Last week, a financial agreement was officially signed between Limerick City and County Council and the Council of Europe Development Bank (CEB) for the €85 million funding of Limerick’s 1.62 hectare Opera Site.
The €200 million project, in total, will be capable of employing up to 3,000 people across a 555,000 sq ft employment campus upon completion.
The €85 million CEB funding is matched by an existing commitment by the European Investment Bank (EIB) announced eight weeks ago, bringing to €170 million the total funding secured for the project. This paves the way for the development, with a planning application to An Bord Pleanála to follow a public consultation in the spring.
Limerick City and County Council Chief Executive Conn Murray said:
“From the moment we sat down with the CEB, we knew we were in a good place. Not alone has it become a key source of funding for a project that is going to play a pivotal role in regenerating our city, it is an institution that has the same social priorities as we have. The Opera Site is going to deliver an unprecedented social dividend for Limerick, which in ten years or so will stand out as a European model for how to rebuild urban economies.”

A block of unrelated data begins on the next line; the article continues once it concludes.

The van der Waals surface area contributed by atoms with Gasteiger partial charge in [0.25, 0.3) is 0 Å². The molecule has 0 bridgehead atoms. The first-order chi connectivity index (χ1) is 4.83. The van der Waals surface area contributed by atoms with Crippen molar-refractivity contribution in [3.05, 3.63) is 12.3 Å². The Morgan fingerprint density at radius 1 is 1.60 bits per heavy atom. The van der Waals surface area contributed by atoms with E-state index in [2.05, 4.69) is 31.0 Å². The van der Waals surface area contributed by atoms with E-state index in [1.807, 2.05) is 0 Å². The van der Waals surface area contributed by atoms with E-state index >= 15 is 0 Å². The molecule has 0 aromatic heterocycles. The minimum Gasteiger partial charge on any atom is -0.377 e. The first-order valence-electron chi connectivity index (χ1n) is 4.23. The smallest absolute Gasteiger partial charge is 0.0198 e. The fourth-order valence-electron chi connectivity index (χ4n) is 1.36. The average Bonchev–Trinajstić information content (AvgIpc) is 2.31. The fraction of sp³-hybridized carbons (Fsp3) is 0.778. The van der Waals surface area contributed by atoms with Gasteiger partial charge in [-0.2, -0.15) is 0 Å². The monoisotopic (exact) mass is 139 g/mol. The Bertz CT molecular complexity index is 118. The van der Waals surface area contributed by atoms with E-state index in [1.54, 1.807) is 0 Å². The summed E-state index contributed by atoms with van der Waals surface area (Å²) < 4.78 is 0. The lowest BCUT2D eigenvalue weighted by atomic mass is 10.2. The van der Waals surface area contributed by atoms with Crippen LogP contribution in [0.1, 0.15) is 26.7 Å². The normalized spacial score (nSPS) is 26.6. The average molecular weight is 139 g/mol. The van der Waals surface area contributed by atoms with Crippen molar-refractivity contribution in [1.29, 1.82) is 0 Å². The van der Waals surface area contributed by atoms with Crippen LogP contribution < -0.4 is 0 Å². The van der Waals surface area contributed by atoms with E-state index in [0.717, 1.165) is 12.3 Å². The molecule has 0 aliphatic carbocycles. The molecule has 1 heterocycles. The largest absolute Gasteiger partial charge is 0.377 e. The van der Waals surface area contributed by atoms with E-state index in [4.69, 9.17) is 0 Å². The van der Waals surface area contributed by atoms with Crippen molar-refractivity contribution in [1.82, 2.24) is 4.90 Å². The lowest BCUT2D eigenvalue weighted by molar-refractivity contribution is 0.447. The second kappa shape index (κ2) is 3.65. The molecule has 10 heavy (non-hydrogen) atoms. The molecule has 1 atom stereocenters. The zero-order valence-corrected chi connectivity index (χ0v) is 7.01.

The project will be developed by Limerick Twenty Thirty – a special purpose vehicle tasked with planning and developing key strategic sites in Limerick city and county – over a six year period to LEED Gold standards. An employment hub, it will transform into a bustling night-time destination complete with restaurants, bars and open entertainment spaces. The design will also be entirely complementary to, and protect, important Georgian architecture on the site.
The Opera Site will be the largest single project in the Limerick Twenty Thirty programme, which was launched in autumn 2016. Already progressing at pace with the development of the 80,000 sq. ft LEED Gold ‘Gardens International’’ office accommodation project on Henry Street that is set for completion in the summer, the overall programme will deliver €500m worth of transformational infrastructure across key strategic sites.
Chairman of Limerick Twenty Thirty Denis Brosnan concluded:
“This is another day that illustrates the sense of ambition that typifies the Limerick of today. Having had some 12,000 new jobs announced over the past five years, Limerick is now moving onto another level with the Opera Site. It’s no accident as it’s simply a case of a city following a clear and coherent plan, in this instance the local authority’s ‘Limerick 2030: an Economic and Spatial Plan for Limerick’. The redevelopment of the Opera Site was a key element of that plan, like many other elements that have already fallen into place. The Limerick public can look forward to a very bright future.”